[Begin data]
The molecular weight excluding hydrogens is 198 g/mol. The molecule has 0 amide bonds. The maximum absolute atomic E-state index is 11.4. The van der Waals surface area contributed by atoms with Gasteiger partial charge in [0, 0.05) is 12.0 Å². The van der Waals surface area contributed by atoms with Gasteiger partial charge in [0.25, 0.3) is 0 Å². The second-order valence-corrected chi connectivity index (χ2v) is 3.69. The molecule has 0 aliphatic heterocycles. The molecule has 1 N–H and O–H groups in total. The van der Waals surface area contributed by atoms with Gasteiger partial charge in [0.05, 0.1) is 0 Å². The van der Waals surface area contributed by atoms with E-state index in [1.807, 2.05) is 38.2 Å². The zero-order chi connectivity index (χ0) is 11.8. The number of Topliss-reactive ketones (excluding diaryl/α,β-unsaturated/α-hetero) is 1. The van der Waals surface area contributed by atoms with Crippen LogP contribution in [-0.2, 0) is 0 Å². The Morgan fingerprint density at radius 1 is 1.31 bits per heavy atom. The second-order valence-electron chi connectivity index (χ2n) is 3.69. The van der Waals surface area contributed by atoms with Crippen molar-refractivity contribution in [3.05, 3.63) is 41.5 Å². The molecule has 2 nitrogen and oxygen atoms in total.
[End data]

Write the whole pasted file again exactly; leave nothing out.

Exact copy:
The molecular weight excluding hydrogens is 198 g/mol. The molecule has 0 amide bonds. The maximum absolute atomic E-state index is 11.4. The van der Waals surface area contributed by atoms with Gasteiger partial charge in [0, 0.05) is 12.0 Å². The van der Waals surface area contributed by atoms with Gasteiger partial charge in [0.25, 0.3) is 0 Å². The second-order valence-corrected chi connectivity index (χ2v) is 3.69. The molecule has 0 aliphatic heterocycles. The molecule has 1 N–H and O–H groups in total. The van der Waals surface area contributed by atoms with Gasteiger partial charge in [0.05, 0.1) is 0 Å². The van der Waals surface area contributed by atoms with E-state index in [1.807, 2.05) is 38.2 Å². The zero-order chi connectivity index (χ0) is 11.8. The number of Topliss-reactive ketones (excluding diaryl/α,β-unsaturated/α-hetero) is 1. The van der Waals surface area contributed by atoms with Crippen LogP contribution in [-0.2, 0) is 0 Å². The Morgan fingerprint density at radius 1 is 1.31 bits per heavy atom. The second-order valence-electron chi connectivity index (χ2n) is 3.69. The van der Waals surface area contributed by atoms with Crippen molar-refractivity contribution in [3.05, 3.63) is 41.5 Å². The molecule has 2 nitrogen and oxygen atoms in total.